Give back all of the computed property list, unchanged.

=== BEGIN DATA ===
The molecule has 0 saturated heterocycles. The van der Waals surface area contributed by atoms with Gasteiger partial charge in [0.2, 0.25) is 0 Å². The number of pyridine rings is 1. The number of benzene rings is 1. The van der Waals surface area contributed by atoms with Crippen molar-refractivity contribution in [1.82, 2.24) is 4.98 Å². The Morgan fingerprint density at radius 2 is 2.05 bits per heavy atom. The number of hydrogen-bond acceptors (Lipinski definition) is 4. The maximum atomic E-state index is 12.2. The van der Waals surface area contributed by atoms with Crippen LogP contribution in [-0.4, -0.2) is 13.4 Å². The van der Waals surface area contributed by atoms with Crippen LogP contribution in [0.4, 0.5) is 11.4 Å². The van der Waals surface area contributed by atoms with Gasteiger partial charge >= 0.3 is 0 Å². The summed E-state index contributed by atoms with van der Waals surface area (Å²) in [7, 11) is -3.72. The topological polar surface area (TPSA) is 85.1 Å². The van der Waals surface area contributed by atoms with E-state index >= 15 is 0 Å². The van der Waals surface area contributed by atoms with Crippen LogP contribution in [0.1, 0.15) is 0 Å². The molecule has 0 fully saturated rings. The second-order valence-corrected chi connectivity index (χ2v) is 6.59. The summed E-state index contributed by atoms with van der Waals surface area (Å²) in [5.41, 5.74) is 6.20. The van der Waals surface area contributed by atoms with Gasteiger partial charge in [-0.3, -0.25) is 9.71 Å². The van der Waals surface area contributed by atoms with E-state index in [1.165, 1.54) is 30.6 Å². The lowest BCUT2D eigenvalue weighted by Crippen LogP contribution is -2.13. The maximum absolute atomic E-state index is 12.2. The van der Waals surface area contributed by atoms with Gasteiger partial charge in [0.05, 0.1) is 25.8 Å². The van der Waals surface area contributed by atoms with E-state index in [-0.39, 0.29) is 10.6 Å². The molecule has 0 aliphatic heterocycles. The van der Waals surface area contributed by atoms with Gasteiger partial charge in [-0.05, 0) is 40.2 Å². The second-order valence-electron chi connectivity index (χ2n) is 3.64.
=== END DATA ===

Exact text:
The molecule has 0 saturated heterocycles. The van der Waals surface area contributed by atoms with Gasteiger partial charge in [0.2, 0.25) is 0 Å². The number of pyridine rings is 1. The number of benzene rings is 1. The van der Waals surface area contributed by atoms with Crippen molar-refractivity contribution in [1.82, 2.24) is 4.98 Å². The Morgan fingerprint density at radius 2 is 2.05 bits per heavy atom. The number of hydrogen-bond acceptors (Lipinski definition) is 4. The maximum atomic E-state index is 12.2. The van der Waals surface area contributed by atoms with Crippen LogP contribution in [-0.4, -0.2) is 13.4 Å². The van der Waals surface area contributed by atoms with Crippen LogP contribution in [0.4, 0.5) is 11.4 Å². The van der Waals surface area contributed by atoms with Gasteiger partial charge >= 0.3 is 0 Å². The summed E-state index contributed by atoms with van der Waals surface area (Å²) in [7, 11) is -3.72. The topological polar surface area (TPSA) is 85.1 Å². The van der Waals surface area contributed by atoms with E-state index >= 15 is 0 Å². The van der Waals surface area contributed by atoms with Crippen LogP contribution in [0.1, 0.15) is 0 Å². The molecule has 0 fully saturated rings. The second-order valence-corrected chi connectivity index (χ2v) is 6.59. The summed E-state index contributed by atoms with van der Waals surface area (Å²) in [5.41, 5.74) is 6.20. The van der Waals surface area contributed by atoms with Gasteiger partial charge in [-0.3, -0.25) is 9.71 Å². The van der Waals surface area contributed by atoms with E-state index in [1.165, 1.54) is 30.6 Å². The lowest BCUT2D eigenvalue weighted by Crippen LogP contribution is -2.13. The maximum absolute atomic E-state index is 12.2. The van der Waals surface area contributed by atoms with Gasteiger partial charge in [0.05, 0.1) is 25.8 Å². The van der Waals surface area contributed by atoms with E-state index in [-0.39, 0.29) is 10.6 Å². The molecule has 0 aliphatic heterocycles. The van der Waals surface area contributed by atoms with Gasteiger partial charge in [-0.05, 0) is 40.2 Å². The second-order valence-electron chi connectivity index (χ2n) is 3.64.